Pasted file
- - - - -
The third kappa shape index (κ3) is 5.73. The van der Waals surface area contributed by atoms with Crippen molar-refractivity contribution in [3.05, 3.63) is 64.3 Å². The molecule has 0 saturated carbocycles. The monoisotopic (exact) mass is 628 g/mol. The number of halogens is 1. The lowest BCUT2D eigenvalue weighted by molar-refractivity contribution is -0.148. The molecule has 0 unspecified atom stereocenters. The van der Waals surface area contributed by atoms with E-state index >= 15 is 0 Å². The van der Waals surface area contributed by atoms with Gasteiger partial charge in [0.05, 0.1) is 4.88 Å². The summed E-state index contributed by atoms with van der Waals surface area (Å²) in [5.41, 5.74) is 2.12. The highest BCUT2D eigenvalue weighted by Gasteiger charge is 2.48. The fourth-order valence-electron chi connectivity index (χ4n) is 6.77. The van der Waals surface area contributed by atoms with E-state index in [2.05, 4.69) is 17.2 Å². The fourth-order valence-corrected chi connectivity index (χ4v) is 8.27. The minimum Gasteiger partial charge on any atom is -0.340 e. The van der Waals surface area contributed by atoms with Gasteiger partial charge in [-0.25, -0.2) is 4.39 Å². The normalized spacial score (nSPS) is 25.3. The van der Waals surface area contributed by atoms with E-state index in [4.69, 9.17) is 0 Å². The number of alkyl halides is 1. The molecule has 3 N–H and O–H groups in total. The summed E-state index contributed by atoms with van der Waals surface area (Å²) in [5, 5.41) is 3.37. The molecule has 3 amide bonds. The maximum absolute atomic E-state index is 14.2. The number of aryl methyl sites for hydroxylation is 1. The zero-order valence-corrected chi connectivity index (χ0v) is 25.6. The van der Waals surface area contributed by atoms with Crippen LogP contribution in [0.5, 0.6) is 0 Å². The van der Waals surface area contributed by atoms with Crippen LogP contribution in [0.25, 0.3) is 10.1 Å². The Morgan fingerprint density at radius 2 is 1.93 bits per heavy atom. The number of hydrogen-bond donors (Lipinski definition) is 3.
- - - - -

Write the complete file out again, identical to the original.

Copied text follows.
The third kappa shape index (κ3) is 5.73. The van der Waals surface area contributed by atoms with Crippen molar-refractivity contribution in [3.05, 3.63) is 64.3 Å². The molecule has 0 saturated carbocycles. The monoisotopic (exact) mass is 628 g/mol. The number of halogens is 1. The lowest BCUT2D eigenvalue weighted by molar-refractivity contribution is -0.148. The molecule has 0 unspecified atom stereocenters. The van der Waals surface area contributed by atoms with E-state index >= 15 is 0 Å². The van der Waals surface area contributed by atoms with Gasteiger partial charge in [0.05, 0.1) is 4.88 Å². The summed E-state index contributed by atoms with van der Waals surface area (Å²) in [5.41, 5.74) is 2.12. The highest BCUT2D eigenvalue weighted by Gasteiger charge is 2.48. The fourth-order valence-electron chi connectivity index (χ4n) is 6.77. The van der Waals surface area contributed by atoms with E-state index in [2.05, 4.69) is 17.2 Å². The fourth-order valence-corrected chi connectivity index (χ4v) is 8.27. The minimum Gasteiger partial charge on any atom is -0.340 e. The van der Waals surface area contributed by atoms with Gasteiger partial charge in [-0.25, -0.2) is 4.39 Å². The normalized spacial score (nSPS) is 25.3. The van der Waals surface area contributed by atoms with E-state index in [4.69, 9.17) is 0 Å². The number of alkyl halides is 1. The molecule has 3 N–H and O–H groups in total. The summed E-state index contributed by atoms with van der Waals surface area (Å²) in [5, 5.41) is 3.37. The molecule has 3 amide bonds. The maximum absolute atomic E-state index is 14.2. The number of aryl methyl sites for hydroxylation is 1. The zero-order valence-corrected chi connectivity index (χ0v) is 25.6. The van der Waals surface area contributed by atoms with Crippen LogP contribution in [0.5, 0.6) is 0 Å². The van der Waals surface area contributed by atoms with Crippen LogP contribution in [0.25, 0.3) is 10.1 Å². The Morgan fingerprint density at radius 2 is 1.93 bits per heavy atom. The number of hydrogen-bond donors (Lipinski definition) is 3.